You, like basically the entire rest of the world, love — like, LOVE — “Game of Thrones.” But how ok is it to cheer for Dany and Jon, which is ultimately just another incest plot line, only with more likable, less culpable characters?

This was the topic I recently discussed with writer Lynsey G. for Glamour.com — and boy oh boy, was it interesting!

You can read Lynsey’s piece — “How OK Is it to Cheer for the ‘Game of Thrones’ Incest Plotline?” — on Glamour right here (30 August 2017).

Here are some highlights from our chat and the piece:

1. Gimmicky! I personally think the hook up of Dany and Jon is just a gimmick on the part of HBO and the entire “Game of Thrones” universe. The show could have totally proceeded without it, and yet… there it is.

2. Why are we less freaked out? There are three reasons I think we are *less* freaked out by Dany/Jon than we are by the show’s other (least) favorite incestuous lovers, Cersi and Jamie. Three, I mean, aside from the fact that this is a TV show so it isn’t incest at all.

First, the genetic closeness — Jamie and Cersi are twins. Dany and Jon are far more removed. (Also, zero possibility of spawn, unless Jon has dragon sperm.)

Second, Jamie and Cersi are culpable. They know they are related, twins even. Dany and Jon, for much of this build up, do not know they are auntie and nephew.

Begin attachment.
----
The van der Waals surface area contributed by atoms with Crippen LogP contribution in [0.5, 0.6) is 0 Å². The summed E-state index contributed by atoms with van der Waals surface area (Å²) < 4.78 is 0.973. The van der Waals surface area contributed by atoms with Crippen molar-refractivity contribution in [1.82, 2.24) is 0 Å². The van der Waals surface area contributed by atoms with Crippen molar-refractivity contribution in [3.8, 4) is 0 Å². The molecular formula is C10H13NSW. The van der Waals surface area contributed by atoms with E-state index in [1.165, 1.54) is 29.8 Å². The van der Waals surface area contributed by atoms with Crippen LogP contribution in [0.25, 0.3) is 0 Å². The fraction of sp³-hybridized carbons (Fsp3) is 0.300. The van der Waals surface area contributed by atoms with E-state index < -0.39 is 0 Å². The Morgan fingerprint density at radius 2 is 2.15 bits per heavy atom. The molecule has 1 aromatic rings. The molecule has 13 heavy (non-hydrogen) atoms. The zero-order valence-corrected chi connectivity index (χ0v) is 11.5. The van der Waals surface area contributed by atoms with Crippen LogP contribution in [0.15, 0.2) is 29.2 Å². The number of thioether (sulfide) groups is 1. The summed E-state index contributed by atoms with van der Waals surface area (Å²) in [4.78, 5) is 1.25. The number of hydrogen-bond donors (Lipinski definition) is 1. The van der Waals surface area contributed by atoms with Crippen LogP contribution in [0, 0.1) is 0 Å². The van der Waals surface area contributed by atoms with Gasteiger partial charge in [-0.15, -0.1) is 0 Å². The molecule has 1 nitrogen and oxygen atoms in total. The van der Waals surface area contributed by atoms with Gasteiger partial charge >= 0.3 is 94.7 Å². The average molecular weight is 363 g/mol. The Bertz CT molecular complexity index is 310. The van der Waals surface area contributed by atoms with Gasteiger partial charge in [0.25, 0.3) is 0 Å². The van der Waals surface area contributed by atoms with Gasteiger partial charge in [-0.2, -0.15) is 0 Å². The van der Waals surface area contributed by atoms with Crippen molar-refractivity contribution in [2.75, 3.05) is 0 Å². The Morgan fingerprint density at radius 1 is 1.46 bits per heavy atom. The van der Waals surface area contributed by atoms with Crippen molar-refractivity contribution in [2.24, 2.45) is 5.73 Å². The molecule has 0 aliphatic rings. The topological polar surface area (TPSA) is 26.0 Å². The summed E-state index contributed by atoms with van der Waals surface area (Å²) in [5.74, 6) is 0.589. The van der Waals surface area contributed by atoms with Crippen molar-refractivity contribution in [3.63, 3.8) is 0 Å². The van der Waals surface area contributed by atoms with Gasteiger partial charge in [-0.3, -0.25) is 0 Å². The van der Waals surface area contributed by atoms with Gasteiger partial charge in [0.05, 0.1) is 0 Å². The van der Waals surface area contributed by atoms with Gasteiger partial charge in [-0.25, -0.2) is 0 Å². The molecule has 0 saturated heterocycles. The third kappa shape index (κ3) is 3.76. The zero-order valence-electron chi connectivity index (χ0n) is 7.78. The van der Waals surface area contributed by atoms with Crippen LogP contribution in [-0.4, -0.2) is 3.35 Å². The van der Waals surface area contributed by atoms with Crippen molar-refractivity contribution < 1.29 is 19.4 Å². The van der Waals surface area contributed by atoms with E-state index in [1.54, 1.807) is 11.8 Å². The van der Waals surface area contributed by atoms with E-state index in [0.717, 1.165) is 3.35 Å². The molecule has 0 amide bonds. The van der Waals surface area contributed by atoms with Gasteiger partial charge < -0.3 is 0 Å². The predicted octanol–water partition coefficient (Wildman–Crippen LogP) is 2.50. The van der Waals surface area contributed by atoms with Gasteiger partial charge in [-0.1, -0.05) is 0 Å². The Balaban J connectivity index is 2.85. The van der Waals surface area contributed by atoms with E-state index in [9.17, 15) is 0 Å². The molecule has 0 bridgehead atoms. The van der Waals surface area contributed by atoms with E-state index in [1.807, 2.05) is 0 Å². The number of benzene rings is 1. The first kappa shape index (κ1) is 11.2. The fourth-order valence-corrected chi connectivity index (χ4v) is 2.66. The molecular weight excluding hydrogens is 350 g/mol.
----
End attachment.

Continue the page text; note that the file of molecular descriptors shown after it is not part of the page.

Third, we like Dany and Jon. We do not like Cersi and Jamie. As a consequence, some characters are easier to forgive.

3. Incest TV vs. fauxcest hardcore. Why is it that porn must heavily load its disclaimers for fauxcest content — e.g., I had sex with my stepsister, a fact that’s reiterated by disclaimers and the narrative itself, in super popular fauxcest content — while HBO needs to make no such statements about plot lines in “Game of Thrones”? This is for a number of reasons all connected to the fact that we have no analytic tools for adult content or working understanding of porn production.

We know HBO is television, we know the actors are not even remotely related, we know they are not having sex — and we also have a million op-eds and graduates students at the ready to help us analyze any other feelings we may have thereafter. Porn, on the other hand, lives behind a veiled curtain of our own design, one that we wouldn’t know how to process even if we were dropped inside it. We don’t know who those people are, but we do know they are definitely having sex. Therefore, disclaimers at every corner.

There was so much more to our talk, and there’s so much more to Lynsey’s interesting take on this particular issue. Read the whole thing right here.

Here’s an interesting quote to get you started:

Dr. Tibbals agrees that for most of us—even die-hard Game of Thrones fans—incest fantasies are fleeting and non-damaging. “There’s a lot of this that’s really just impulse,” she says. “It’s not that my stepmother, per se, is hot. It’s the idea of that taboo relationship that’s hot. And that’s part of what’s so titillating about sex in media, be it sex in Game of Thrones or actual hardcore porn. It’s the idea of that taboo.”

What do you think?

(pictured: image via Glamour)

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Got a sociology question? Need some social justice informed life advice? Contact Dr. Chauntelle right here.

Get Exposure: A Sociologist Explores Sex, Society, and Adult Entertainment on Amazon and CT.com.

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